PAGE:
expression

Scala match/case expressions (syntax, examples) alvin July 16, 2019 - 12:03pm
Table of Contents1 - Scala match expressions2 - Aside: A quick look at Scala methods3 - Using a match expression as the body of a method4 - Handling alternate cases5 - Using if expressions in case statements6 - Even more ...

This is a lesson on Scala match/case expressions from my book, Hello, Scala.

Back to top

Scala match expressions

Scala has a concept of a match expression. In the most simple case you can use a match expression like a Java switch statement:

// i is an integer
i match {
    case 1  => println("January")
    case 2  => println("February")
    case 3  => println("March")
    case 4  => println("April")
    case 5  => println("May")
    case 6  => println("June")
    case 7  => println("July")
    case 8  => println("August")
    case 9  => println("September")
    case 10 => println("October")
    case 11 => println("November")
    case 12 => println("December")
    // catch the default with a variable so you can print it
    case _  => println("Invalid month")
}

As shown, with a match expression you write a number of case statements that you use to match possible values. In this example I match the integer values 1 through 12. Any other value falls down to the _ case, which is the catch-all, default case.

Scala best practice: Think “Expression-Oriented Programming”

This is an excerpt from the Scala Cookbook (partially modified for the internet). This is Recipe 20.3, “Scala best practice: Think "Expression-Oriented Programming".”

Problem

You’re used to writing statements in another programming language, and want to learn how to write expressions in Scala, and the benefits of the Expression-Oriented Programming (EOP) philosophy.

How to use function literals (anonymous functions) in Scala

This is an excerpt from the Scala Cookbook (partially modified for the internet). This is Recipe 9.1, “How to use function literals (anonymous functions) in Scala.”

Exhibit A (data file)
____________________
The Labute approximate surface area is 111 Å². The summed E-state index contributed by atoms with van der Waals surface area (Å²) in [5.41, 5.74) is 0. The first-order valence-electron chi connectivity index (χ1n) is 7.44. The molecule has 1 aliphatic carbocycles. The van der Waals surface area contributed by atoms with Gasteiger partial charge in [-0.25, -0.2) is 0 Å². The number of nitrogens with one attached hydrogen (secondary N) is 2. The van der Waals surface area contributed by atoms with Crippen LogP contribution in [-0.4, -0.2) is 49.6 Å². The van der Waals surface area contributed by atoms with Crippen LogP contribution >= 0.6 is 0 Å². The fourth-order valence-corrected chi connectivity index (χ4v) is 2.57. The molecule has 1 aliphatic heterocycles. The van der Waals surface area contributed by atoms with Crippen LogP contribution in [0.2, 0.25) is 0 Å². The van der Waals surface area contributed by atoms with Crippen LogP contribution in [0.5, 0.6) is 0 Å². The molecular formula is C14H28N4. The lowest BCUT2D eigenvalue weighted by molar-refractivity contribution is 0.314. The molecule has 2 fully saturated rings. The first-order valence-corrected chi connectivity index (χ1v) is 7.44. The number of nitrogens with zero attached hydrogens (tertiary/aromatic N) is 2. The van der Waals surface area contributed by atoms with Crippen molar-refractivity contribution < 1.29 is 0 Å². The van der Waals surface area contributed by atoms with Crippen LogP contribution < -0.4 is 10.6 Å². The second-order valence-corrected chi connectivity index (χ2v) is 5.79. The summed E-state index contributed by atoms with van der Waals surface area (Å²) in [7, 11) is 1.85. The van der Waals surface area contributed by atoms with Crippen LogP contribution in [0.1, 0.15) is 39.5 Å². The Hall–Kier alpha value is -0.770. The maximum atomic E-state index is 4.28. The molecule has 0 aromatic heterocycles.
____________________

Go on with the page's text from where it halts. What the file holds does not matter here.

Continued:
Problem

You want to use an anonymous function — also known as a function literal — so you can pass it into a method that takes a function, or to assign it to a variable.

Solution

Given this List:

How to access the value of the default case in a Scala match expression

This is an excerpt from the Scala Cookbook (partially modified for the internet). This is one of the shorter recipes, Recipe 3.10, “How to access the value of the default case in a Scala match expression.”

Problem

You want to access the value of the default, “catch all” case when using a match expression, but you can’t access the value when you match it with the _ wildcard syntax.

Solution

Instead of using the _ wildcard character, assign a variable name to the default case:

Scala: How to assign the result of a match expression to a variable

This is an excerpt from the Scala Cookbook (partially modified for the internet). This is one of the shortest recipes, Recipe 3.9, “How to assign the result of a match expression to a variable.”

Problem

You want to return a value from a match expression and assign it to a variable, or use a match expression as the body of a method.

Scala: How to match multiple conditions (patterns) with one case statement

This is an excerpt from the Scala Cookbook (partially modified for the internet). This is Recipe 3.8, “How to match multiple conditions with one case statement.”

Problem

You have a situation where several match conditions require that the same business logic be executed, and rather than repeating your business logic for each case, you’d like to use one copy of the business logic for the matching conditions.

How to use a Scala match expression like a switch statement

This is an excerpt from the Scala Cookbook (partially modified for the internet). This is Recipe 3.7, “How to use a Scala match expression like a switch statement.”

Back to top

Problem

You have a situation where you want to create something like a simple Java integer-based switch statement, such as matching the days in a week, months in a year, and other situations where an integer maps to a result.

Back to top

Solution

To use a Scala match expression like a Java switch statement, use this approach:

Table of Contents

  1. Problem
  2. Solution
Back to top

Using Scala match expressions with XML

Problem: You want to use match expressions as another way to access the information contained in XML data when writing your Scala applications.

Solution

Given this XML literal:

How to enter multiline commands (statements) into the Scala REPL

When you want to test a multiline command/statement in the Scala REPL, you can easily run into a problem where the REPL gets confused, or more accurately, it attempts to evaluate your statement too early.

As a simple example of this, imagine that you want to test the Scala "if" statement syntax. You begin typing your if statement normally, but when you hit [Enter] after your second line, you'll see that everything blows up: